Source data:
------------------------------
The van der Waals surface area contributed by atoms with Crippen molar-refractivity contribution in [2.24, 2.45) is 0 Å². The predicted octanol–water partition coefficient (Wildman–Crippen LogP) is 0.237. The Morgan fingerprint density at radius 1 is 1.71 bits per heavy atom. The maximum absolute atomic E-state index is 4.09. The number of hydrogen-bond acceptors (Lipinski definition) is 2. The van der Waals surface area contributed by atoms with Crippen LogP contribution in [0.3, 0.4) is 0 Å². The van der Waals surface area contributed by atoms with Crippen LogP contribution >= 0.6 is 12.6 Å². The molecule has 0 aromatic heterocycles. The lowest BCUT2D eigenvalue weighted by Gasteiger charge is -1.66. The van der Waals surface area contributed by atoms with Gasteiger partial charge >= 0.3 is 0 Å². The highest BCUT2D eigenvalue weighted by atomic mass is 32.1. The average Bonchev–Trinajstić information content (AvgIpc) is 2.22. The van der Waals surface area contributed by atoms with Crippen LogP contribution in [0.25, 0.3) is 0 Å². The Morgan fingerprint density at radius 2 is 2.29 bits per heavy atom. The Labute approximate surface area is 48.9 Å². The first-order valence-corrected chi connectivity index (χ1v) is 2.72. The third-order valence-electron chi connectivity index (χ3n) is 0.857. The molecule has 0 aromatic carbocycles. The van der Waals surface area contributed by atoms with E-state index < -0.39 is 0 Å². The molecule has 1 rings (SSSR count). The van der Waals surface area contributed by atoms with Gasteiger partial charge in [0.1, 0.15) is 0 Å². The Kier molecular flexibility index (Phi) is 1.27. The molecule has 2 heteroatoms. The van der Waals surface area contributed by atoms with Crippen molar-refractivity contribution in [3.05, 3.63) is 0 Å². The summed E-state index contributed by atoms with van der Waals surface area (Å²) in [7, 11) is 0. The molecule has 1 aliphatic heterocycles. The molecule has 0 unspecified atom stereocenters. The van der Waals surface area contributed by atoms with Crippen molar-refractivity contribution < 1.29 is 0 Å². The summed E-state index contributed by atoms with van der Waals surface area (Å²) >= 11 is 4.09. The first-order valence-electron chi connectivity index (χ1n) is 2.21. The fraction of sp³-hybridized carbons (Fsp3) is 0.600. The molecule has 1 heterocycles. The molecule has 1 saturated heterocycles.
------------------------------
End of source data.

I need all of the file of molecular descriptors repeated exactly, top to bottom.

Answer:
The van der Waals surface area contributed by atoms with Crippen molar-refractivity contribution in [2.24, 2.45) is 0 Å². The predicted octanol–water partition coefficient (Wildman–Crippen LogP) is 0.237. The Morgan fingerprint density at radius 1 is 1.71 bits per heavy atom. The maximum absolute atomic E-state index is 4.09. The number of hydrogen-bond acceptors (Lipinski definition) is 2. The van der Waals surface area contributed by atoms with Crippen LogP contribution in [0.3, 0.4) is 0 Å². The van der Waals surface area contributed by atoms with Crippen LogP contribution >= 0.6 is 12.6 Å². The molecule has 0 aromatic heterocycles. The lowest BCUT2D eigenvalue weighted by Gasteiger charge is -1.66. The van der Waals surface area contributed by atoms with Gasteiger partial charge >= 0.3 is 0 Å². The highest BCUT2D eigenvalue weighted by atomic mass is 32.1. The average Bonchev–Trinajstić information content (AvgIpc) is 2.22. The van der Waals surface area contributed by atoms with Crippen LogP contribution in [0.25, 0.3) is 0 Å². The Morgan fingerprint density at radius 2 is 2.29 bits per heavy atom. The Labute approximate surface area is 48.9 Å². The first-order valence-corrected chi connectivity index (χ1v) is 2.72. The third-order valence-electron chi connectivity index (χ3n) is 0.857. The molecule has 0 aromatic carbocycles. The van der Waals surface area contributed by atoms with E-state index < -0.39 is 0 Å². The molecule has 1 rings (SSSR count). The van der Waals surface area contributed by atoms with Gasteiger partial charge in [0.1, 0.15) is 0 Å². The Kier molecular flexibility index (Phi) is 1.27. The molecule has 2 heteroatoms. The van der Waals surface area contributed by atoms with Crippen molar-refractivity contribution in [3.05, 3.63) is 0 Å². The summed E-state index contributed by atoms with van der Waals surface area (Å²) in [7, 11) is 0. The molecule has 1 aliphatic heterocycles. The molecule has 0 unspecified atom stereocenters. The van der Waals surface area contributed by atoms with Crippen molar-refractivity contribution < 1.29 is 0 Å². The summed E-state index contributed by atoms with van der Waals surface area (Å²) >= 11 is 4.09. The first-order valence-electron chi connectivity index (χ1n) is 2.21. The fraction of sp³-hybridized carbons (Fsp3) is 0.600. The molecule has 1 heterocycles. The molecule has 1 saturated heterocycles.